Monthly Archives: February 2012

International Book Giving Day

Did you know there was an International Book Giving Day? I knew about World Book Day and World Book Night but a day for giving any used or new children’s books to children? What a fantastic idea. And having it on February 14th, a date currently destroyed by crass commercialism, even better!

Amy from Delightful Children’s Books introduces International Book Giving Day and gives three simple options that anyone can do: Give, Donate or Leave a book.

International Book Giving Day is a day dedicated to getting new, used, or borrowed books in the hands of as many kids as possible.

If you’ve read my post Biblioholism, you may have seen that we wouldn’t miss one or two books (okay, I’ll still miss them, I’m an addict – but it’s for a good cause…) so I’ll definitely be joining in.

The idea is to get books into the hands of as many children as possible. I live in an area where getting books to children isn’t such a problem, but there are plenty of charities that would love to have more books to give – Zoe from Playing by the Book has an extensive list of charities that accept book donations, along with more ideas.

You don’t have to rush out and buy lots of books for your local hospital. One book, one child is all it takes:

Has it been a while since you went to the library? Take your child(ren) and borrow a book that’s new to them.

Has that board book outlived its welcome? Leave it in a waiting room for a bored toddler…

A rainbow of touchy feely board books

What will I be doing? Well, I did mention there were some board books that needed a new home. To start with, a little pile of That’s Not My… books which have been well-loved but are still in good condition.

I will donate several books to my local Helen and Douglas House shop. Helen and Douglas House charity supports Helen House and Douglas House hospices. The sale of the books will help children and young adults with life shortening conditions and their families, plus the books will get to be loved again by whoever buys them.

I’ll also be giving a couple of That’s Not My… books to friends whose first children are coming up for a year old, because they’re just the right age to really start enjoying them.

We got to a lovely little church cafe / toddler group on Tuesday mornings so I’ll leave a book or two there too, as they don’t have many.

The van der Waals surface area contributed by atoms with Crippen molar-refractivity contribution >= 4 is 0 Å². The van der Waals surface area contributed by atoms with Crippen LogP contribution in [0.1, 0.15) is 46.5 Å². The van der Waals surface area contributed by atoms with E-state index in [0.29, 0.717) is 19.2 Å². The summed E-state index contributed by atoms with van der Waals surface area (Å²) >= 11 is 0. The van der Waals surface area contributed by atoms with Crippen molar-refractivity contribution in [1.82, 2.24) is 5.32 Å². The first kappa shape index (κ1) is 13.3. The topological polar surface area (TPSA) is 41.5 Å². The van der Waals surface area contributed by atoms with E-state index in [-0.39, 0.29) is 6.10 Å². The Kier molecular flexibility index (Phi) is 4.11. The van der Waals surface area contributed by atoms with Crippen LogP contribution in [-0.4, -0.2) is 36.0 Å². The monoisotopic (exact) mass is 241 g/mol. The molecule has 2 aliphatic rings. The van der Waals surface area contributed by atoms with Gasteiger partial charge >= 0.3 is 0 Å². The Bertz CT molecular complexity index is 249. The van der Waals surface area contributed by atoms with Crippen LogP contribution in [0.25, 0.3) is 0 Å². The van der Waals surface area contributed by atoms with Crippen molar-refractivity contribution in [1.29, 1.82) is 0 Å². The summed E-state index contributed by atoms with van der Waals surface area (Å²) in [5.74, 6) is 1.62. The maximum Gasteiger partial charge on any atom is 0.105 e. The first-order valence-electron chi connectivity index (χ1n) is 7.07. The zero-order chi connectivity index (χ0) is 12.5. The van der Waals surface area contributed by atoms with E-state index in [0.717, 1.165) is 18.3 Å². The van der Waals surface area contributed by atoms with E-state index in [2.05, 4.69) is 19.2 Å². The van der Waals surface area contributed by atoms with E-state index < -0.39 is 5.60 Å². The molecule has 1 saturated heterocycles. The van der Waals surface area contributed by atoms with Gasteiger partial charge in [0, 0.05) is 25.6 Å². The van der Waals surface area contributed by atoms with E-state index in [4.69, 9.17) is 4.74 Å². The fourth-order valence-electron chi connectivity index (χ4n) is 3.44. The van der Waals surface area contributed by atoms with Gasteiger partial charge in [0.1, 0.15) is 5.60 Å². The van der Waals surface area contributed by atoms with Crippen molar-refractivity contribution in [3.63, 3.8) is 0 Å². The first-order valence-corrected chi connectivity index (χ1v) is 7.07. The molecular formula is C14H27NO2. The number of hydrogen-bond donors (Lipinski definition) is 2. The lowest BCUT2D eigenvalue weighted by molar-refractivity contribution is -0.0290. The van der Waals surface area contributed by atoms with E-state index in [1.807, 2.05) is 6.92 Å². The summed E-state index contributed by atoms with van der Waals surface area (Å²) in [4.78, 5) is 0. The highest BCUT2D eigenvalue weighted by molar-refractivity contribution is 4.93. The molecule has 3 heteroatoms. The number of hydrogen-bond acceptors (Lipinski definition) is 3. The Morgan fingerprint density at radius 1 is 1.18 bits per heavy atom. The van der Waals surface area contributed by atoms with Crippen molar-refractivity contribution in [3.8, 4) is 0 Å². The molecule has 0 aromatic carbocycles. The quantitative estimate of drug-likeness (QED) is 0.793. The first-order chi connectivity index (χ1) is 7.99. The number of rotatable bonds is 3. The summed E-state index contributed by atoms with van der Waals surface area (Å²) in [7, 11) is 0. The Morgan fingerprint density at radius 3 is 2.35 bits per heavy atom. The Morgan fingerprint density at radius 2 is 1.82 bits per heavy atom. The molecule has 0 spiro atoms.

I think I might keep That’s Not My Dragon though, it was the first That’s Not My… book I bought for MG. Oh, but can’t I keep the Tiger one too? And DG loved the Monkey one, and I got the Dolly one after MG borrowed it from the library so many times… No, no, I will give them up for adoption, I will!

You can keep up to date with International Book Giving Day news via Facebook, Twitter, Pinterest or their blog. You’ll also soon be able to download an exclusive bookplate designed by children’s author & illustrator Clara Vulliamy!

To join in with International Book Giving Day, give/donate/leave a book (or several) and share the love…

Love Monster, Hate Printing

Hate is a bit of an overstatement, but I’ve gone with artistic licence for the title of this post!

Love Monster is a lovely book about being different and being loved for who you are, not for being like everyone else. I really liked the book, and enjoy reading it to the girls. But what I didn’t realise until seeing the video below is that the pictures are created by printing, which is why they have the lovely quality that they have.

On seeing this, I was inspired. This is generally not a good thing, because I have the artistic talent of, um, a cluster of colour blind hedgehogs in a bag… But still, I wanted to do printing! Printing! The girls would love that. Wouldn’t they?

Light sensitive etching plates and printing presses aren’t a feasible option so I started to think lino printing because I remembered doing it at school, but didn’t think that was a particularly safe option for small children. After some great advice from Zoe at Playing by the Book I decided to get 4 colours of water based printing ink, a brayer (or roller) and tried to get the girls interested in attempting printing using biro drawings on styrofoam.

It didn’t really work very well. The girls didn’t really get the idea of drawing on the styrofoam (pizza packaging in our case); I couldn’t find a biro or the paper embossing tools that I’m sure I have somewhere and the blunt end of a paintbrush wasn’t the viable alternative I hoped it would be (although pencils worked well); and one roller between two children (and 4 colours) meant arguments and lots of roller cleaning…

I had a rethink. Foam sheets! Then the girls wouldn’t have to draw anything, just needed some foam stickers to stick on and instant printing. So I invested in 2 more rollers, thinking this would be a huge hit, and we tried again.

The girls weren’t interested. Mighty-Girl did one print, and then was far more interested in making patterns with the foam stickers (and ‘painting’ them with the ink) and although Destructo-Girl managed some prints with help, she much prefered making handprints.